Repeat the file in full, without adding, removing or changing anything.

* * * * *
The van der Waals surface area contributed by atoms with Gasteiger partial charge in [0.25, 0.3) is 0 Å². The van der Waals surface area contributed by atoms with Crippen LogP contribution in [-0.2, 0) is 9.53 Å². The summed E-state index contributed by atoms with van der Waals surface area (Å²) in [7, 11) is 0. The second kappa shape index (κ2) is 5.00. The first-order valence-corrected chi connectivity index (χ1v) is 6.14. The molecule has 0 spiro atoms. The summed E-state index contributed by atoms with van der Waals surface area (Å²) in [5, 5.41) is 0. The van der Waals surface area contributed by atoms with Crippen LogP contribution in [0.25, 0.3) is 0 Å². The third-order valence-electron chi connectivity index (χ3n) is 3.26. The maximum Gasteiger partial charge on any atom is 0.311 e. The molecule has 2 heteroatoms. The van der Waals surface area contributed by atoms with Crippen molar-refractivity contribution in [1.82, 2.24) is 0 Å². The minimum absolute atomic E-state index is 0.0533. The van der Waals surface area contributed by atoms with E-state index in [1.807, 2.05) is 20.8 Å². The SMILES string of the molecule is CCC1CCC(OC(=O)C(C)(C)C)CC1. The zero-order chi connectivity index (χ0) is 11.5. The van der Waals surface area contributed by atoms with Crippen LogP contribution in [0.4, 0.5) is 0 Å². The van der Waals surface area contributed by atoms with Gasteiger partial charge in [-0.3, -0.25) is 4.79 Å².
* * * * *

The van der Waals surface area contributed by atoms with Gasteiger partial charge in [0.25, 0.3) is 0 Å². The van der Waals surface area contributed by atoms with Crippen LogP contribution in [-0.2, 0) is 9.53 Å². The summed E-state index contributed by atoms with van der Waals surface area (Å²) in [7, 11) is 0. The second kappa shape index (κ2) is 5.00. The first-order valence-corrected chi connectivity index (χ1v) is 6.14. The molecule has 0 spiro atoms. The summed E-state index contributed by atoms with van der Waals surface area (Å²) in [5, 5.41) is 0. The van der Waals surface area contributed by atoms with Crippen LogP contribution in [0.25, 0.3) is 0 Å². The third-order valence-electron chi connectivity index (χ3n) is 3.26. The maximum Gasteiger partial charge on any atom is 0.311 e. The molecule has 2 heteroatoms. The van der Waals surface area contributed by atoms with Crippen molar-refractivity contribution in [1.82, 2.24) is 0 Å². The minimum absolute atomic E-state index is 0.0533. The van der Waals surface area contributed by atoms with E-state index in [1.807, 2.05) is 20.8 Å². The SMILES string of the molecule is CCC1CCC(OC(=O)C(C)(C)C)CC1. The zero-order chi connectivity index (χ0) is 11.5. The van der Waals surface area contributed by atoms with Crippen LogP contribution in [0.4, 0.5) is 0 Å². The van der Waals surface area contributed by atoms with Gasteiger partial charge in [-0.3, -0.25) is 4.79 Å².